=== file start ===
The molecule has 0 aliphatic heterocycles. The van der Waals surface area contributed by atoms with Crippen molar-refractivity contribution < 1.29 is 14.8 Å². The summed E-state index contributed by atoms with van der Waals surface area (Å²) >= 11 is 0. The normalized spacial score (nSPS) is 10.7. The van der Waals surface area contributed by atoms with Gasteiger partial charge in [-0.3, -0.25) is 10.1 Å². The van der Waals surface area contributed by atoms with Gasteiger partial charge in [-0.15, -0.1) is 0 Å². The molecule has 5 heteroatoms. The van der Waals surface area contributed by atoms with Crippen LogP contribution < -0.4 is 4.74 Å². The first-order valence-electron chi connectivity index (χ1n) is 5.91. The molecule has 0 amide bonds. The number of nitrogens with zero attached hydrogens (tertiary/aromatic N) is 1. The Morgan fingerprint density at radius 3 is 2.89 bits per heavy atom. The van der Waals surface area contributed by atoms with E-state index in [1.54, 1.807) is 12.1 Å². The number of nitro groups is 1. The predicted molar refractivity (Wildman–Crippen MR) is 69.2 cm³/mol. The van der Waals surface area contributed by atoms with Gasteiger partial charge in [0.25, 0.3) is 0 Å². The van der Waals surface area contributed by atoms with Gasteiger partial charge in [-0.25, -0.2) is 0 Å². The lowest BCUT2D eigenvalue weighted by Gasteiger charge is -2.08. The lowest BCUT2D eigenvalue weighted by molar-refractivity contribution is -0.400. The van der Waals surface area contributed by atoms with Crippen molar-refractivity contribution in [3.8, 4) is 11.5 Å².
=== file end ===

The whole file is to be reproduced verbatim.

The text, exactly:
The molecule has 0 aliphatic heterocycles. The van der Waals surface area contributed by atoms with Crippen molar-refractivity contribution < 1.29 is 14.8 Å². The summed E-state index contributed by atoms with van der Waals surface area (Å²) >= 11 is 0. The normalized spacial score (nSPS) is 10.7. The van der Waals surface area contributed by atoms with Gasteiger partial charge in [-0.3, -0.25) is 10.1 Å². The van der Waals surface area contributed by atoms with Gasteiger partial charge in [-0.15, -0.1) is 0 Å². The molecule has 5 heteroatoms. The van der Waals surface area contributed by atoms with Crippen LogP contribution < -0.4 is 4.74 Å². The first-order valence-electron chi connectivity index (χ1n) is 5.91. The molecule has 0 amide bonds. The number of nitrogens with zero attached hydrogens (tertiary/aromatic N) is 1. The Morgan fingerprint density at radius 3 is 2.89 bits per heavy atom. The van der Waals surface area contributed by atoms with E-state index in [1.54, 1.807) is 12.1 Å². The number of nitro groups is 1. The predicted molar refractivity (Wildman–Crippen MR) is 69.2 cm³/mol. The van der Waals surface area contributed by atoms with Gasteiger partial charge in [0.25, 0.3) is 0 Å². The van der Waals surface area contributed by atoms with Gasteiger partial charge in [-0.25, -0.2) is 0 Å². The lowest BCUT2D eigenvalue weighted by Gasteiger charge is -2.08. The lowest BCUT2D eigenvalue weighted by molar-refractivity contribution is -0.400. The van der Waals surface area contributed by atoms with Crippen molar-refractivity contribution in [3.8, 4) is 11.5 Å².